Asia Pacific Medical Sector News

Asia Pacific Medical Sector News

6th Apr 2017

Exciting Plans in Waikato

 

Ambitious plans for a new medical school in Waikato look set to be given the green light - as New Zealand attempts to deal with its shortage of primary care doctors.

 

The development will be a joint venture between Waikato University and Waikato District Health Board, under the current plans ‘The Waikato Institute of Medicine and Health’ is set to be based at the University, with further space being allocated on the hospital campus itself.

 

If the proposal is approved by the Government it will become the third medical school in New Zealand, and second on the North Island, with the well established duo of The University of Auckland and University of Otago already offering medical degrees.

 

What the new development does show is the need for more medics to move to the country. Job opportunities are widespread for Western trained physicians, making a move ‘down under’ a very realistic one for anyone looking for a more relaxed, laid back, lifestyle.

 

Calls for Action on Suicide in Australia

 

Mental Health action groups in Australia are calling on the government to set suicide reduction targets - as the number of mental health issues in the country continue to rise.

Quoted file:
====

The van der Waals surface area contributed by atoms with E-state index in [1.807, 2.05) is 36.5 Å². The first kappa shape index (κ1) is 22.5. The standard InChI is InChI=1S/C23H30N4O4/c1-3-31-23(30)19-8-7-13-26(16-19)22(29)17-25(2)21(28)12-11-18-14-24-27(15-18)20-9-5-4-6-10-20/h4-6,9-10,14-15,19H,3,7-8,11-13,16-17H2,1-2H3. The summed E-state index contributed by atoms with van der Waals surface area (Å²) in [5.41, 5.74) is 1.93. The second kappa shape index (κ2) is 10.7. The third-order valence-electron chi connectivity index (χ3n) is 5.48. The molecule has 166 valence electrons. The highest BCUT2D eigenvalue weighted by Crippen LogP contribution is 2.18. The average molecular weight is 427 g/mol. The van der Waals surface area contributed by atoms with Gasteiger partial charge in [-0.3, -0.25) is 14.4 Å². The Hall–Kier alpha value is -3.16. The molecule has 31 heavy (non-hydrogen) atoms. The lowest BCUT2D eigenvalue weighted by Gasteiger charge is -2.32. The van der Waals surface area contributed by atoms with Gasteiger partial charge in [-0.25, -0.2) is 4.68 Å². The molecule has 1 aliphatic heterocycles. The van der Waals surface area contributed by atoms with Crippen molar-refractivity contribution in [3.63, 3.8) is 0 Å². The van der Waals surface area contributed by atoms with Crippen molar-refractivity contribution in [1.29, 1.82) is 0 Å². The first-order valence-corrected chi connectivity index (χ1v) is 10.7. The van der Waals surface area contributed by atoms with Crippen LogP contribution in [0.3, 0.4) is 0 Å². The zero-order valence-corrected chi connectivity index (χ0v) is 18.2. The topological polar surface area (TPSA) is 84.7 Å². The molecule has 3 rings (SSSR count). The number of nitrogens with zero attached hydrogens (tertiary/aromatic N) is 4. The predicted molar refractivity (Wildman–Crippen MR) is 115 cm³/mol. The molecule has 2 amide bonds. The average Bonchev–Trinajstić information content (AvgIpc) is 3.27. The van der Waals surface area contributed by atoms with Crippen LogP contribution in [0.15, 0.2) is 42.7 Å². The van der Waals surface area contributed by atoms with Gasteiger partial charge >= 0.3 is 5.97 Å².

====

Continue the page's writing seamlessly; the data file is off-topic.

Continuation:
The call comes just a fortnight after the Australian government announced the creation of the country’s first national suicide prevention plan.

 

Statistics released last year showed that one person took their own life every three hours in the country, with over 3000 suicides reported over the course of 2016. Australia’s suicide rate is now the highest it has been for over a decade, whilst it remains the biggest killer of people between the ages of 15 and 44, and the second biggest behind Ischaemic heart disease in those between 45 and 54.

 

Previous attempts to create a set target to reduce suicide numbers by were rejected in 2015.

 

Health Screening in Singapore

 

Around one in every four people who had a medical issue flagged up at a screening session in Singapore, don’t return for professional help according to one of the island city state’s biggest providers.

 

‘SingHealth’ have given a range of reasons for this, ranging from busy lifestyles to a belief that individuals can better manage their symptoms on their own.

 

Recently the country’s Ministry of Health introduced a scheme whereby Singaporeans aged 40 and above are able to get screened for four diseases – high blood pressure, high cholesterol, diabetes as well as cervical cancer – for just S$5 (£2.88). On top of this those over the age of 50 can be screened for colorectal Cancer free of charge

 

Healthcare in Singapore is currently undergoing a massive restructuring process, in an attempt to make it even more efficient and successful.

 

If you are a highly motivated and ambitious medic then the country could be the perfect place in which to further enhance your career. For more information, and job alerts simply register on our website today.

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